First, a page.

neutral buffered formalin or Carnoy's fixative, dehydrated and embedded in paraffin (30 to 40 minutes). Paraffi sections
were brought to water and incubated in
ribonuclease (Pearse, '61), 100 mg/100
ml demineralized water, at 36°C for two
hours, accompanied by control sections in
demineralized water. Sections were then
stained with 1 % toluidine blue.
(b) Alkaline phosphatase. The method
described by Gomori ('52) and modified
by Merchant, Kahn and Murphy ('60)
was adapted for use in cell suspensions.
The trypsinized cells, washed three times
in BSS, were fixed for five minutes in neutral buffered formalin. This was followed
by two centrifuge washings in demineralized water. Cell suspensions were reacted
in a solution of the substrate (sodium
alpha-naphthyl acid phosphate) and pchloro-o-toluidine diazonium salt, and in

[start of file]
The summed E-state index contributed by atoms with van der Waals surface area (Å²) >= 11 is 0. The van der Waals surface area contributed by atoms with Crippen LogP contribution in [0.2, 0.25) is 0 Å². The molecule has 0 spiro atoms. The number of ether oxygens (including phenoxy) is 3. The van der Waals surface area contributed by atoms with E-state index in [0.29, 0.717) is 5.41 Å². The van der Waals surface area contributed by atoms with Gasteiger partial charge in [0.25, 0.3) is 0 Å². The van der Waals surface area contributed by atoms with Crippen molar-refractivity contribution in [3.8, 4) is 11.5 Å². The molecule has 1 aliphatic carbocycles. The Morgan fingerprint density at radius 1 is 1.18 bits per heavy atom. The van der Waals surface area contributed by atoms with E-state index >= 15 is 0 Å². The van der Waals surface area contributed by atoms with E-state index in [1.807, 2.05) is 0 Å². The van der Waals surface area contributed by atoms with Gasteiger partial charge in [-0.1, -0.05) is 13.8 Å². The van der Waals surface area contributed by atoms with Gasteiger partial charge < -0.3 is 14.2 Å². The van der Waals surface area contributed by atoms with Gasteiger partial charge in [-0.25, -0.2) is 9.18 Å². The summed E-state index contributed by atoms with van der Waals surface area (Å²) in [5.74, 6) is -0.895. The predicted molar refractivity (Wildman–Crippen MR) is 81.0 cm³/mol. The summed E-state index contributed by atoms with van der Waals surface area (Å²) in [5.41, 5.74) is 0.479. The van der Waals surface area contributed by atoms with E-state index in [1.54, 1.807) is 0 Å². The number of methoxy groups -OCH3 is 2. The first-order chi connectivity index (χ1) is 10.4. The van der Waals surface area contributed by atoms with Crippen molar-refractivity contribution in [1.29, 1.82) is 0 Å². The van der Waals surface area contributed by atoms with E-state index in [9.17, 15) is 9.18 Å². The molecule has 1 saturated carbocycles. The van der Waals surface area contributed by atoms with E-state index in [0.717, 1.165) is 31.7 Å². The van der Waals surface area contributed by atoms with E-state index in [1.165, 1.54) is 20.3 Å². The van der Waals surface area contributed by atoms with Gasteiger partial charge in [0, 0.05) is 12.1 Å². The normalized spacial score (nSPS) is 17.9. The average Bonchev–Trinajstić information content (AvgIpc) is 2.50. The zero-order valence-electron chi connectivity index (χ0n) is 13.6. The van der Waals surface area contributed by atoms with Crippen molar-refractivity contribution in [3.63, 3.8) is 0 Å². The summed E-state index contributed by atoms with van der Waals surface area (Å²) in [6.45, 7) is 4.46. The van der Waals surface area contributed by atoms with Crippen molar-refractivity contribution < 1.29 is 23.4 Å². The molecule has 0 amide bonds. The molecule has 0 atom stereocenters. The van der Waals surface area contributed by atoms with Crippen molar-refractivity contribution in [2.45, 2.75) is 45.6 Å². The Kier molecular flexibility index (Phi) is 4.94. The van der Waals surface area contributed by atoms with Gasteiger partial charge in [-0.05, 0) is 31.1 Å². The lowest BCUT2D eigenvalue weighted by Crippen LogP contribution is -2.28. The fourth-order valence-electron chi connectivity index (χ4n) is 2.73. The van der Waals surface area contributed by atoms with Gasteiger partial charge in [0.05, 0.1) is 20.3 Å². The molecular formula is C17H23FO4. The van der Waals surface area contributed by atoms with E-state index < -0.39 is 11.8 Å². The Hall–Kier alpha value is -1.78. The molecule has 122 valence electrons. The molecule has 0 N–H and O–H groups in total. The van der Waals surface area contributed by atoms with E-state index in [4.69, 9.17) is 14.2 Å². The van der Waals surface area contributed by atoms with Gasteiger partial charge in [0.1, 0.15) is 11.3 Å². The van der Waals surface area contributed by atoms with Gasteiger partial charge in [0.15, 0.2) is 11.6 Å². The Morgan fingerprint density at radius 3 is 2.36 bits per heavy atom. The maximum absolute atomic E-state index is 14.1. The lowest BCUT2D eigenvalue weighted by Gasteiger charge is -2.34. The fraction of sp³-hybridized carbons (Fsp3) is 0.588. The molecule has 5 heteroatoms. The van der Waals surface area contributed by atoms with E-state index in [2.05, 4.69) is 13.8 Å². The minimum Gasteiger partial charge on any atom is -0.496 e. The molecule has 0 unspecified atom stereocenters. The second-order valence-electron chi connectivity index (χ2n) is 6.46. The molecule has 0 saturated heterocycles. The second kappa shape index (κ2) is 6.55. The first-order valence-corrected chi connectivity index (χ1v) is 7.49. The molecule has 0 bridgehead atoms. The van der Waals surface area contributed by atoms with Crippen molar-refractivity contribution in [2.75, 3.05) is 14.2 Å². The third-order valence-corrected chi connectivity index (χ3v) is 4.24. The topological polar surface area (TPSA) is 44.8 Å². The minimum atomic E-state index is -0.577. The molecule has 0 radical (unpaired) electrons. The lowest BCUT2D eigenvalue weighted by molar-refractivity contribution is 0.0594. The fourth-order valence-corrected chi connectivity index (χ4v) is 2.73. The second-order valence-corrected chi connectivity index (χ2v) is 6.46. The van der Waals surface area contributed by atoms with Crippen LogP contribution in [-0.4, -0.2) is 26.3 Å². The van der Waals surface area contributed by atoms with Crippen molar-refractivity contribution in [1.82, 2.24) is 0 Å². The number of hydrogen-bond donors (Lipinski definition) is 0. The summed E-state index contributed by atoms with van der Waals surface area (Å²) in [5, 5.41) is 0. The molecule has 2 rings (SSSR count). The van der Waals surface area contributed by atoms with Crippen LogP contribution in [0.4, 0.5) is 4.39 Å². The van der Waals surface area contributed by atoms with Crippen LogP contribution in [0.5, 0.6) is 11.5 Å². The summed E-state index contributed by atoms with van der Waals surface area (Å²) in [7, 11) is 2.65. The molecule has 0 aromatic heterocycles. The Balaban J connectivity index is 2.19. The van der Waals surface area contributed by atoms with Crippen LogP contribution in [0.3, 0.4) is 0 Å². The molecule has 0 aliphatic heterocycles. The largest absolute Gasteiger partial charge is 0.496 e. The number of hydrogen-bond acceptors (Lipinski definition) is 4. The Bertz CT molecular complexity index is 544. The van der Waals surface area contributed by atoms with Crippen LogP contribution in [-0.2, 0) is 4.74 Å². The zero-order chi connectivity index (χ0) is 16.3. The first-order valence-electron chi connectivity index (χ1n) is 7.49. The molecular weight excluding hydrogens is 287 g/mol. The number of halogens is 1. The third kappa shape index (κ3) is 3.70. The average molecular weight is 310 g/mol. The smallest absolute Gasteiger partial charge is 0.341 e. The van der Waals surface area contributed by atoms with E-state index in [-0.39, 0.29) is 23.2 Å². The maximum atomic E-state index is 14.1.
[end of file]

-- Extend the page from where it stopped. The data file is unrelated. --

control solution of diazonium salt alone,
for 30 minutes at room temperature, followed by two more centrifuge washings in
demineralized water. Cell suspensionswere
mounted on microscope slides in glycerogel.
(c) PAS reaction. The trypsinized cells
were washed three times in BSS and once
in normal saline, fixed five minutes in
Carnoy's fixative, dehydrated and embedded in paraffin (30 to 40 minutes). Sections were oxidized with 0.5% periodic
acid and stained with Schiffs reagent in
the usual PAS procedure. To determine if
glycogen was present, deparaffinized sections were coated with celloidin and incubated in 1% diastase in neutral buffered
saline for one hour at 37°C with suitable
control sections.
( d ) Bound lipid. In preparation for the
method of Berenbaum ('58) trypsinized
cells were washed three times in BSS,fixed
for five minutes in Carnoy's fixative, de3 Phytohemagglutinin-P (Difco). approx. 100 mg
reconstituted with 5 ml tripledistilled water.
4 Ribonuclease (Nutritional Biochemical
Corp. ),
crystalline, 5 x.
hydrated and embedded in paraffin. De- tures at 36°C in Leighton tubes till forparaffiized sections were then washed mation of a monolayer on the glass, then
overnight in running tap water, dehydrated drawing off the medium and adding, in